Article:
Née: When Polly, Ale and Yiruim’s instruments go bad.
Raíces: Mexico City.
Sounds like: The hum of a million machines meditating before unleashing a bloodbath on humanity.
You should listen to Acidandali because…few can do sound improvisation and be as exciting as they are.
This trio of musicians might not look that different from other rock bands. They have their guitar, bass, and drums, but other than that, there might not be much to compare Acidandali to. They mostly use their rock arsenal to unleash noise on unsuspecting audiences, exploding onstage in cloud of arms, fists, feet, and music equipment; there’s an element of ecstatic joy and anger that happens when the band play their music, sometimes in the middle of the audience, sometimes on top of their instruments. Acidandali never just play concerts, they fight against sound until the very end, and usually come out on top.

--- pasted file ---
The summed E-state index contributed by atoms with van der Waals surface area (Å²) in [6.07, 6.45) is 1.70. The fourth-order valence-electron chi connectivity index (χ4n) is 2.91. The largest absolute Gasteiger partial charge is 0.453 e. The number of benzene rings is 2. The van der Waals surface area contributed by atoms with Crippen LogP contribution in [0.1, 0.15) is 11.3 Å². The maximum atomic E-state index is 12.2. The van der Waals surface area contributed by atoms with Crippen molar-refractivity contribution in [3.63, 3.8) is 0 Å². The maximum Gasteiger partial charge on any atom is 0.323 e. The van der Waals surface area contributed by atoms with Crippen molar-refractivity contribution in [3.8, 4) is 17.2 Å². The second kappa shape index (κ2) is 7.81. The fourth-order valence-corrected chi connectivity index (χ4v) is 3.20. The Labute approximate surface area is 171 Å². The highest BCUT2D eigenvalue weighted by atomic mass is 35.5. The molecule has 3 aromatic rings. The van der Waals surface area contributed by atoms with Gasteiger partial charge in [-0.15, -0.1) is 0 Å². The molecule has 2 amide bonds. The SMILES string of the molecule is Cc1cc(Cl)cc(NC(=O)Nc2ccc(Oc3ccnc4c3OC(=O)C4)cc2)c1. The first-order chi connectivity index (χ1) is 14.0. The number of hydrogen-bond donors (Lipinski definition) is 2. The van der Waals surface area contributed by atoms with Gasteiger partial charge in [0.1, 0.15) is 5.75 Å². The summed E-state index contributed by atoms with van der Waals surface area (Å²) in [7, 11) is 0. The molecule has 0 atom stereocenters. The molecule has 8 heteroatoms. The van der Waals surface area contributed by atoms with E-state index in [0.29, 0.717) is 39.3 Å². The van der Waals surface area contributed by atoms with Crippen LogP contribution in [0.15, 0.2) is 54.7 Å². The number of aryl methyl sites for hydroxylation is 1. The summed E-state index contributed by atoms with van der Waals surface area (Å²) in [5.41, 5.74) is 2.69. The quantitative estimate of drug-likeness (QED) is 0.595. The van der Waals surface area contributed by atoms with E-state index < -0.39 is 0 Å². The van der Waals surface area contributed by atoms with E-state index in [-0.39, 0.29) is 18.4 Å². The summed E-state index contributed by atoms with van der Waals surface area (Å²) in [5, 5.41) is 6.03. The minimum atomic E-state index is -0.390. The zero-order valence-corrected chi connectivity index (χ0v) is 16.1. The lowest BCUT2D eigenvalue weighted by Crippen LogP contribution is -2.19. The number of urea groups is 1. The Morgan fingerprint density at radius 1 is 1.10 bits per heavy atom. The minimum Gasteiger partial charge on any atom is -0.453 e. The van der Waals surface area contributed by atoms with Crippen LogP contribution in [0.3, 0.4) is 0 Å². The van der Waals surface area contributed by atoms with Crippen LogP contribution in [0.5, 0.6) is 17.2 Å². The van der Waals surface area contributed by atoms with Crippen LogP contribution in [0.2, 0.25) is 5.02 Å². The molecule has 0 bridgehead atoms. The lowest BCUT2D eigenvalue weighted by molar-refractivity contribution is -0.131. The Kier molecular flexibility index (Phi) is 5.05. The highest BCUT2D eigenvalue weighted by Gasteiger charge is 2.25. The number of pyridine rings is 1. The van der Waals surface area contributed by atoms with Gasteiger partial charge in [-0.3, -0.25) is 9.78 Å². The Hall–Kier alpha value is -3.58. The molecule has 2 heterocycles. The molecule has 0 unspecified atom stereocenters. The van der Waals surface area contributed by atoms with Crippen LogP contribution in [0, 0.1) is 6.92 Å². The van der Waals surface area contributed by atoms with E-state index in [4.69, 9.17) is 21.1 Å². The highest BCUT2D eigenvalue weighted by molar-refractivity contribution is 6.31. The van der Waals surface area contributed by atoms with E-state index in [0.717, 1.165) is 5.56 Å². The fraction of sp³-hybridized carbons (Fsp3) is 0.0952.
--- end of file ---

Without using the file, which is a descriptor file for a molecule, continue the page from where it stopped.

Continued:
The band came together in 2012 for a jam session and they hit it off right away. Since then, they have been recording a ton of releases, mostly improvised affairs that range from quiet electronic introspection to humming drones of amplifier buzz, with the occasional Radiohead or Sonic Youth cover song. They have played the Antes festival, opened for Phantogram and anywhere else that let them, including NRMAL/Austin Psych Fest showcase in Mexico City along with The Black Angels. They have been close with the Aquí No Hubo Escena people and have played at many of their shows, and even appear on the collective’s documentary. Their willingness to experiment have resulted in some permutations of the band like 66.6% (with members of Vyctoria). As you can see, they are quite busy most of the time.
Their latest release is an EP titled Terrain Vague, which encapsulates their sound very well, including rock riffs, the energy of hardcore punk, occasional sing-songy vocals, guitar skronk damage and tons of dissonance. It can also be abstract and meditative at different times, proof that, while not packing the punch of what the band presents on the live front, you can never really tell what you’ll get from them, other than an awfully good racket.